Nonetheless, in the midst of my boringdom, I recall that high school debate taught me my first lesson on the road to becoming a member of the GOP. I remember vividly the experience. High school debaters, as youngsters, tend to favor action, of whatever sort, and to be attracted to doomsday scenarios. When supporting a proposition, the emphasis was always on the horrible things that would happen if x or y was not done; when opposing, the emphasis was always on the horrible things that would happen if x or y was done. Very little emphasis was placed on how likely it was that x or y would actually be effective in preventing the horrible things. Somehow, all of a sudden, I realized that in fact there was often very little evidence for this important point, that most debaters were unprepared to argue that their proposed initiatives would actually work. It happened in a debate against a team from Gulfport Mississippi - wonderful boys, by the way, both spirited and polite - who had put together a new affirmative case: they argued in favor of signing a treaty to ban chemical and biological weapons. And I realized that we had done no research on this topic (no one was arguing it; the official topic was Latin America) and that we were therefore in a bit of a pickle. So we were thrown back on our wits, and had to figure out why this treaty was a bad idea without having any doomsday scenario evidence (such as that we would need chemical weapons to win a war against China, or some such). At which point it dawned on me that the treaty was utterly unenforceable and would never work. And it was largely on the strength of that reasoning, together with some research we had on nuclear nonproliferation treaties and their problems, that we were able to win that debate.

I know this sounds fairly trivial, but it didn't feel that way at the time. I'd been basically a full-time debater for four years (classes were a secondary, if not tertiary committment), but it felt like I'd only just figured out how to do it. It felt like a revelation, like a whole new perspective on reality had been revealed. We made it to the finals of that tournament, our best performance at the most competitive tournament we'd attended, and did so largely on the strength of repeated attacks on the likely effectiveness of opponents' plans at solving the problems they were attended to address.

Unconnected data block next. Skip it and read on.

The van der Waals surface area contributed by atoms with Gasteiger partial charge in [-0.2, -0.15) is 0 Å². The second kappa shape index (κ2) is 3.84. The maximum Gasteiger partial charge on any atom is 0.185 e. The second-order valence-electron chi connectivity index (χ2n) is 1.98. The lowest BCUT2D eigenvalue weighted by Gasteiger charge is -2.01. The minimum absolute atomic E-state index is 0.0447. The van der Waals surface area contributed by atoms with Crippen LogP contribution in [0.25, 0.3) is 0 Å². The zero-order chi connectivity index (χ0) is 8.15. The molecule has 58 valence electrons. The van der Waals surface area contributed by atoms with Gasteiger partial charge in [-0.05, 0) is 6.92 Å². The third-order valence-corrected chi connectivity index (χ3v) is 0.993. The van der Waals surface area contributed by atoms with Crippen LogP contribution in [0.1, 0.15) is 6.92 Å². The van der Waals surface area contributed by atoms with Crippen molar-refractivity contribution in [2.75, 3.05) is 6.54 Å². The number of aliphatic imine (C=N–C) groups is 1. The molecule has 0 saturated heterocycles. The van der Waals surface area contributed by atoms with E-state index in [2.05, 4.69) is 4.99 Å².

The next comparable revelation happened in the fall term of 1989, my sophomore year in college. I was taking a political science seminar called Comparative Socialist Politics, by which was meant comparative politics of the Communist bloc, with a special emphasis on the Soviet satellites of Eastern Europe. This was my first exposure to the history and politics of these countries, and we came at them from a peculiar angle, neither clearly anti-Communist nor clearly pro-Communist. (As you might guess, the professor was an expert on Yugoslavia, the heretic of the Communist world.) Some books we read were particularly ridiculous; Theda Skocpol's book, States and Social Revolutions was a classic example, a mendacious hymn to Maoism and permanent revolution disguised as a sober, scholarly analysis of revolutionary movements and states. Other books we read were real eye-openers, such as Miklos Haraszti's book, A Worker in a Worker's State (in Hungarian: piece rates), which described what life in a Communist factory was really like, and how the workers coped with living under management that was not so much brutal as absurd. Both the similarities and the differences from Western factory life were telling. And this was not a book I would otherwise have encountered. In any event, we're poking along in our way, learning about Hungary's experiments with a more market-based agricultural policy and other obscurities (I wrote my essay on Yugoslavian and East German environmentalist movements), and then we get to the end of the term and the Berlin Wall comes down.